Prime Minister Justin Trudeau, left, and U.N. Undersecretary-General for Peacekeeping Operations Jean-Pierre Lacroix stand together at a U.N. peacekeeping conference, Vancouver, Canada, November 15, 2017 (The Canadian Press photo by Darryl Dyck).

In mid-March, Canada announced it would be sending 250 troops and six helicopters on a 12-month deployment to support the United Nations peacekeeping mission in Mali, which is considered the deadliest peacekeeping mission in the world. Since 2013, 162 troops from the U.N. mission in Mali, known as MINUSMA, have been killed by al-Qaida and other extremists. Canada’s involvement in international peacekeeping has lagged in recent years, but shortly after taking office in 2015, Prime Minister Justin Trudeau promised that his government would commit 600 troops to U.N. peacekeeping missions. In an email interview, Simon Palamar, a research fellow on […]

Ahmed Aboul-Gheit, the secretary-general of the Arab League, left, and Saudi Foreign Minister Adel al-Jubeir attend a press conference at the end of the Arab summit in Dhahran, Saudi Arabia, April 15, 2018 (AP photo by Amr Nabil).

The early reactions of Syria’s neighbors to the joint strikes by the United States, France and the United Kingdom on three chemical weapons-related facilities last Friday night fell into familiar patterns. As the reality of the very limited nature of the attack sinks in, expect the full range of responses, capturing the deep ambivalence in the Middle East toward American power. Most countries in the region resent excessive demonstrations of what they see as American arrogance, but they miss American force when it is not there. Some even hoped in vain that the strikes would signal a new willingness for […]

China’s ambassador to the United Nations, Ma Zhaoxu, speaks during a Security Council meeting at United Nations headquarters, New York, April 13, 2018 (AP photo by Julie Jacobson).

The 105 cruise missiles that the United States, France and the United Kingdom fired at Syria late last week, in response to another suspected chemical weapons attack by President Bashar al-Assad’s forces, deepened the divide between Western powers and Russia over how to approach the next stage of Syria’s war. But amid divisions playing out both at the United Nations and on the ground in Syria, China sits in a precarious and uniquely advantageous position. As an actor that strictly denounces the use of chemical weapons and upholds the principle of nonintervention, Beijing condemned both the chemical attack outside Damascus […]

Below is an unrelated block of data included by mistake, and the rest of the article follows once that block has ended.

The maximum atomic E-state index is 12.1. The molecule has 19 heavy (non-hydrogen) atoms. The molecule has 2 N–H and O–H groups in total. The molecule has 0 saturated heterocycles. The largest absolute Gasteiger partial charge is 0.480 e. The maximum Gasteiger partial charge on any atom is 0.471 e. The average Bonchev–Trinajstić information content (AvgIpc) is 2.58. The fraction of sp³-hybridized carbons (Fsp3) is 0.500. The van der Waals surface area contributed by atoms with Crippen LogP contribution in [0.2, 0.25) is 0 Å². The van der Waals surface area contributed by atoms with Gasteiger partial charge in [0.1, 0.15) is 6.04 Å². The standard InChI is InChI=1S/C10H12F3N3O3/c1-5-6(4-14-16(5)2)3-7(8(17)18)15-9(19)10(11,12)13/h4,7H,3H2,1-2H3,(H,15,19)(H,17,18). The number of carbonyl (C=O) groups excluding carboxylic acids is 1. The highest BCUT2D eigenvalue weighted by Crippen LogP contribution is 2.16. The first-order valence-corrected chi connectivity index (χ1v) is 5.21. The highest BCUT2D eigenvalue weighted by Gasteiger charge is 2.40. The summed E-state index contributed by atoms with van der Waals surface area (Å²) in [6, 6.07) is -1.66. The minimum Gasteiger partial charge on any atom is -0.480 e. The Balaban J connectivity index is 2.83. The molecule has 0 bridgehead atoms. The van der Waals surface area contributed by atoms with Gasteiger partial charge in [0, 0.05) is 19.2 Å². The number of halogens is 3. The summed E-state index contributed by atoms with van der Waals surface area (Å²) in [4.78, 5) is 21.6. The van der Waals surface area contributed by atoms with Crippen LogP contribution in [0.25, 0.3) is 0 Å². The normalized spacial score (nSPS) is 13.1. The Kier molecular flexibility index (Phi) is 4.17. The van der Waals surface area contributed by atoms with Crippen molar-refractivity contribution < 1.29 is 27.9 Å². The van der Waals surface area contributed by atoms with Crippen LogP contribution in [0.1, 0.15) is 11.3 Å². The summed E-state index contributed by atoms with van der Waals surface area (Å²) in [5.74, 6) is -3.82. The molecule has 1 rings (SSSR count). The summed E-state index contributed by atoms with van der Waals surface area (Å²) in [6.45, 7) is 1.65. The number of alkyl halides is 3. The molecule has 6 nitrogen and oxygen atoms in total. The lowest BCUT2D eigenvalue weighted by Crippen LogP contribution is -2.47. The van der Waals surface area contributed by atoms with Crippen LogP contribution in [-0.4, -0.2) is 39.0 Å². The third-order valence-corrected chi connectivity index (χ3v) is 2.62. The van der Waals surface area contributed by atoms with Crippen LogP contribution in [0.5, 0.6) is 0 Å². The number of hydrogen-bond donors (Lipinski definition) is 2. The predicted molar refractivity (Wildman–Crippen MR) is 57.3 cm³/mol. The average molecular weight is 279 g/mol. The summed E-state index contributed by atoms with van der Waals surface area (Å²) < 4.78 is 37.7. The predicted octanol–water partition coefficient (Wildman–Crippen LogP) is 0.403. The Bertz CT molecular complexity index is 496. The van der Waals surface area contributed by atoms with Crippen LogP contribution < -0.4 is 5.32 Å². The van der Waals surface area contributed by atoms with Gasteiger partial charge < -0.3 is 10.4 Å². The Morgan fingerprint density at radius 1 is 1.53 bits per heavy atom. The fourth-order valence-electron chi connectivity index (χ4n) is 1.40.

Opposition demonstrators block the entrance of an underground carriage during a protest against former Armenian President Serzh Sargsyan’s potential move to the prime minister’s seat, Yerevan, April 16, 2018 (PAN Photo via AP).

Last month, Armenia’s National Assembly elected onetime Prime Minister Armen Sarkissian as the country’s next president, replacing the long-tenured Serzh Sargsyan as head of state. It was the first presidential election since a 2015 constitutional referendum that was designed to shift power in Armenia from the presidency to parliament and, mainly, the prime minister. For the first time, Armenia’s president was selected by the National Assembly, rather than by popular vote. While presidential votes have typically been contentious affairs in Armenia, Sarkissian’s election was initially met with comparative shrugs, and not just because the real power will now shift to […]

Russia’s ambassador to the U.N., Vassily Nebenzia, left, watches as the ambassadors of Sweden, the United Kingdom and the United States vote on a resolution at a Security Council meeting on Syria, April 14, 2018 (AP photo by Mary Altaffer).

The United Nations Security Council needs some quiet time. The past week was the most fraught in the council’s recent history, as the U.S. and its friends went all-out to shame Russia over its Syrian ally’s use of chemical weapons in Douma. The Russians responded with a furious barrage of denials, accusing the Westerners of whipping up the controversy to justify a military response. The two sides met almost daily to berate each other in baroque terms, with U.S. Ambassador Nikki Haley claiming the Russians’ hands were “covered in the blood of Syrian children.” By the end of the week, […]

U.S. Army Maj. Gen. Jamie Jarrard thanks Manbij Military Council commander Muhammed Abu Adeel during a visit to a small outpost near the town of Manbij, Syria, Feb. 7, 2018 (AP photo by Susannah George).